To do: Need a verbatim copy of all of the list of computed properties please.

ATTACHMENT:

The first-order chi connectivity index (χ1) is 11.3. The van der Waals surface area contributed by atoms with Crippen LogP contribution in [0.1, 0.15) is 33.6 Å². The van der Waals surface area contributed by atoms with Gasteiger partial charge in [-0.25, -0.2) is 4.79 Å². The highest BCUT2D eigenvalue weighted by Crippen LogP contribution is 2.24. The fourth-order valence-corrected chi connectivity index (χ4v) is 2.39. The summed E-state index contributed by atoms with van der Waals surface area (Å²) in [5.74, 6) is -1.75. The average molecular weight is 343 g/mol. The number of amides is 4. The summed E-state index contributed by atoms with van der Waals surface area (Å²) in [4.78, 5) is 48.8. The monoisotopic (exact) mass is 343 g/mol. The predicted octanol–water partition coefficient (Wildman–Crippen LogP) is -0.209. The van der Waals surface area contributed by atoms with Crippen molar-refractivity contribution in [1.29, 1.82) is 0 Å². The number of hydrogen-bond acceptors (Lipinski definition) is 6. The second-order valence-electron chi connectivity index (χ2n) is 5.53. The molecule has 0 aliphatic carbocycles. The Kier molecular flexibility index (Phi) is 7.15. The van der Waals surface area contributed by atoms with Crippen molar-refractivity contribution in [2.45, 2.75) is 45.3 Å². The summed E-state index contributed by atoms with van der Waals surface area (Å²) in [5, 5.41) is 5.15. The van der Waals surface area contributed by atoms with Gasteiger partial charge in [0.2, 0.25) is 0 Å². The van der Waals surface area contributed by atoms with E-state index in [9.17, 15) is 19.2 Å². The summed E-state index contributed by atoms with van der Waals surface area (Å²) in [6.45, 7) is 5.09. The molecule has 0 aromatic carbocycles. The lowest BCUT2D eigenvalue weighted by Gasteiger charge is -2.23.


The first-order chi connectivity index (χ1) is 11.3. The van der Waals surface area contributed by atoms with Crippen LogP contribution in [0.1, 0.15) is 33.6 Å². The van der Waals surface area contributed by atoms with Gasteiger partial charge in [-0.25, -0.2) is 4.79 Å². The highest BCUT2D eigenvalue weighted by Crippen LogP contribution is 2.24. The fourth-order valence-corrected chi connectivity index (χ4v) is 2.39. The summed E-state index contributed by atoms with van der Waals surface area (Å²) in [5.74, 6) is -1.75. The average molecular weight is 343 g/mol. The number of amides is 4. The summed E-state index contributed by atoms with van der Waals surface area (Å²) in [4.78, 5) is 48.8. The monoisotopic (exact) mass is 343 g/mol. The predicted octanol–water partition coefficient (Wildman–Crippen LogP) is -0.209. The van der Waals surface area contributed by atoms with Crippen molar-refractivity contribution in [1.29, 1.82) is 0 Å². The number of hydrogen-bond acceptors (Lipinski definition) is 6. The second-order valence-electron chi connectivity index (χ2n) is 5.53. The molecule has 0 aliphatic carbocycles. The Kier molecular flexibility index (Phi) is 7.15. The van der Waals surface area contributed by atoms with Crippen molar-refractivity contribution in [2.45, 2.75) is 45.3 Å². The summed E-state index contributed by atoms with van der Waals surface area (Å²) in [5, 5.41) is 5.15. The van der Waals surface area contributed by atoms with Gasteiger partial charge in [0.2, 0.25) is 0 Å². The van der Waals surface area contributed by atoms with E-state index in [9.17, 15) is 19.2 Å². The summed E-state index contributed by atoms with van der Waals surface area (Å²) in [6.45, 7) is 5.09. The molecule has 0 aromatic carbocycles. The lowest BCUT2D eigenvalue weighted by Gasteiger charge is -2.23.